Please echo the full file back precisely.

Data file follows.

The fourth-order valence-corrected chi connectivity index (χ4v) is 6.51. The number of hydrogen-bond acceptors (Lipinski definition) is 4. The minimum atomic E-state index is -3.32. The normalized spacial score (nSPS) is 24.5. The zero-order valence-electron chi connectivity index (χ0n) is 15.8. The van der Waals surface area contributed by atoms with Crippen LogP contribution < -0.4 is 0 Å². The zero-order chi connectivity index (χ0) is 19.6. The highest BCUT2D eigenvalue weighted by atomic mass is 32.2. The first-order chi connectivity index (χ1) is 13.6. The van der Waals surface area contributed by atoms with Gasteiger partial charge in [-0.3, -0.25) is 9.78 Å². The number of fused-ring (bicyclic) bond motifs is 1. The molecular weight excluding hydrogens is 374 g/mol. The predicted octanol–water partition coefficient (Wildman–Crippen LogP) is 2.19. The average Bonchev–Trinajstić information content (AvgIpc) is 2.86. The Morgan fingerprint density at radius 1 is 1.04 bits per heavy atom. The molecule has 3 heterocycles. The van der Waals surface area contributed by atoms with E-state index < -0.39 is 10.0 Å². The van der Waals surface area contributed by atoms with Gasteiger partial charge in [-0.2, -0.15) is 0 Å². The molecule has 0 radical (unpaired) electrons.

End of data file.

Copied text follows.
The fourth-order valence-corrected chi connectivity index (χ4v) is 6.51. The number of hydrogen-bond acceptors (Lipinski definition) is 4. The minimum atomic E-state index is -3.32. The normalized spacial score (nSPS) is 24.5. The zero-order valence-electron chi connectivity index (χ0n) is 15.8. The van der Waals surface area contributed by atoms with Crippen LogP contribution < -0.4 is 0 Å². The zero-order chi connectivity index (χ0) is 19.6. The highest BCUT2D eigenvalue weighted by atomic mass is 32.2. The first-order chi connectivity index (χ1) is 13.6. The van der Waals surface area contributed by atoms with Gasteiger partial charge in [-0.3, -0.25) is 9.78 Å². The number of fused-ring (bicyclic) bond motifs is 1. The molecular weight excluding hydrogens is 374 g/mol. The predicted octanol–water partition coefficient (Wildman–Crippen LogP) is 2.19. The average Bonchev–Trinajstić information content (AvgIpc) is 2.86. The Morgan fingerprint density at radius 1 is 1.04 bits per heavy atom. The molecule has 3 heterocycles. The van der Waals surface area contributed by atoms with E-state index < -0.39 is 10.0 Å². The van der Waals surface area contributed by atoms with Gasteiger partial charge in [-0.2, -0.15) is 0 Å². The molecule has 0 radical (unpaired) electrons.